Ext Duration = Exh Opens + 180° + Exh Closes

MOP = [(Int. Opens, BTDC + Int. Closes, ABDC + 180°)/2] - Int Opens, BTDC
MOP = [(Exh Opens, BBDC + Exh Closes, ATDC + 180°)/2] - Exh Closes, ATDC

LOTUS Cam ID. . . . . C. . . . . . . D . . . . . . . E . . . . . . . 107. . . . . 104 . . . . . Elgin something or other
Int. Opens, BTDC . . 26° . . . . . 25° . . . . . 27.5° . . . . . 22° . . . . . 32° . . . . . ??°
Int. Closes, ABDC . . 66° . . . . . 65° . . . . . 52.5° . . . . . 50° . . . . . 60° . . . . . ??°
Exh Opens BBDC. . . 66° . . . . . 65° . . . . . 52.5° . . . . . 50° . . . . . 60° . . . . . ??°
Exh Closes ATDC. . . 26° . . . . . 25° . . . . . 27.5° . . . . . 22° . . . . . 32° . . . . . ??°
Overlap . . . . . . . . . 52° . . . . . 50° . . . . . 55°. . . . . . . 44° . . . . . 64° . . . . . ??°
Duration. . . . . . . . 272° . . . . 270° . . . . 260°. . . . . . 252°. . . . . 272°. . . . . ???°
MOP. . . . . . . . . . . 110° . . . . 110° . . . . 102.5°. . . . . 104° . . . . 104°. . . . . ???°

The MOP is different for each grind profile, depending upon the opening and closing events. That's not debatable. Then the correct pulley for that cam must have the keyway cut in the bore at an angular location that supports that MOP. Adjustable pulleys allow you to buy a generic part, and set it to the correct MOP... ie, it's universal. It only becomes a "tuning" tool if you seriously know what the heck you're doing. Failing that, stick with the default values as calculated above. All the Lotus values follow those calculations.
discogodfather wrote:
(Snip)... I noticed in the factory service manual it says that the distributor pulley mark should face downwards and the rotor should be facing in "the upward position from vertical".The Auxiliary Pulley timing dot is 'roughly' across the pulley from the two cam timing marks. If you don't see it on the front of your Aux pulley, then look on the back side. If you see it there, then the pulley is on backwards. You can still time the distributor, but you'll have to wing it instead of following the book.

Do you have a non-emissions distributor WITHOUT an external vacuum retard capsule, or an emissions distributor WITH one?

Functionally, the distributor doesn't care how the auxiliary pulley is timed, or which way the rotor is pointing. You can loosen the clamp and rotate the distributor body as required to align it with the rotor at the desired Static Timing (14°-15° BTDC). But in the real world, there are practical factors. In some orientations, one clip that holds the distributor cap on might end up facing the engine block, in which case it may be difficult to impossible to release. OR, the emissions vacuum capsule will only fit in the gap between the oil filter and the bottom of the front carb. The Aux timing dot is simply a 'safe' location were all the bits fit without interfering with anything else.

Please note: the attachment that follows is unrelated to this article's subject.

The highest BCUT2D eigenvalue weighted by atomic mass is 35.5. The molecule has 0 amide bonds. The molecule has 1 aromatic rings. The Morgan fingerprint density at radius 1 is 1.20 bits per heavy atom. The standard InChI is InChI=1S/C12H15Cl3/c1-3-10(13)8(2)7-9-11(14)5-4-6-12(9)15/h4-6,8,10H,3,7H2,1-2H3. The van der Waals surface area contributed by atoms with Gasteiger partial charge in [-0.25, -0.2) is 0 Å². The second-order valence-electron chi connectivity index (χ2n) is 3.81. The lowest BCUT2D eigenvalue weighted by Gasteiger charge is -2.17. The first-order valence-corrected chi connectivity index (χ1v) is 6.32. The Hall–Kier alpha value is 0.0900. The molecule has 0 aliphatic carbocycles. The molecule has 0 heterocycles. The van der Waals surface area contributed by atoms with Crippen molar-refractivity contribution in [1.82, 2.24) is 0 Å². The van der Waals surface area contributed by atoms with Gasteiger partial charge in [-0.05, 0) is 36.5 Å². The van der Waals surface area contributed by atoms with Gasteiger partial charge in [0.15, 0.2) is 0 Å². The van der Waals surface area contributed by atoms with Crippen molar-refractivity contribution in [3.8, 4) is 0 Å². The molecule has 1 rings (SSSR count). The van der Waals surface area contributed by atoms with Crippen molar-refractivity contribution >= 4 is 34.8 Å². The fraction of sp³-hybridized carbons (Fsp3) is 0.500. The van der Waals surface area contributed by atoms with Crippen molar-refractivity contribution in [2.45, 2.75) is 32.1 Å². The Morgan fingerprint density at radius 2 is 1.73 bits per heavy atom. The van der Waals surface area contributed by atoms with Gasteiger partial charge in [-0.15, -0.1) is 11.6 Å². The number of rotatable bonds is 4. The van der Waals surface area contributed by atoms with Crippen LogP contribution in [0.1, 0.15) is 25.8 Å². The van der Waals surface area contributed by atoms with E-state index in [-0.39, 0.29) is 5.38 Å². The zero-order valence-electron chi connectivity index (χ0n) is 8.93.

With that in mind, if you need help timing the ignition, let us know.

Regards,
Tim Engel

Last edited on 02-02-2020 03:07 am by Esprit2

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 Posted: 02-02-2020 03:21 am
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Esprit2
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Disco,
If this project exceeds your reach, you're fortunate to be ~close to Spencer's Motorsports. Barry Spencer can time a 907 with his eyes closed, in a dark room. But he would still need to know the specs for the cams that are installed.

Barry Spencer - Owner
5701 State Farm Dr #11
Rohnert Park, CA 94928 (north of Petaluma)
(855) 456-8873
Spencersmotorsports@gmail.com
http://www.spencersmotorsports.com/index.html

Regards,
Tim Engel

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 Posted: 02-02-2020 05:11 am
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Esprit2
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discogodfather wrote:
I have the petronix and will try and eyeball where cylinder 1 fires, thanks. Hopefully that gets me into the ballpark.FYI, the Pertronix and 123 distributors do not have the internal lip seal that Lucas installed for Lotus 907's horizontal installation. It's common for them to leak.

Regards,
Tim Engel

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 Posted: 02-02-2020 05:36 am
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discogodfather
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Thanks much Tim,

I took Dema Elgin's high performance engine class 25 years ago at Skyline college here locally and learned all about cams, then forgot it promptly. I can still hear Dema yelling at me about lobe centers.

I'll look into it a bit more deeply and try and see what kind of ID marks are on the cam and then contact Elgin to see what's up like you said.

I think my distributor is a centrifugal advance with the petronix module in it but I have to check again.

Again, thanks for all this amazing information. I think I will give Barry Spencer a call on Monday.

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 Posted: 02-02-2020 07:22 am
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Esprit2
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discogodfather wrote: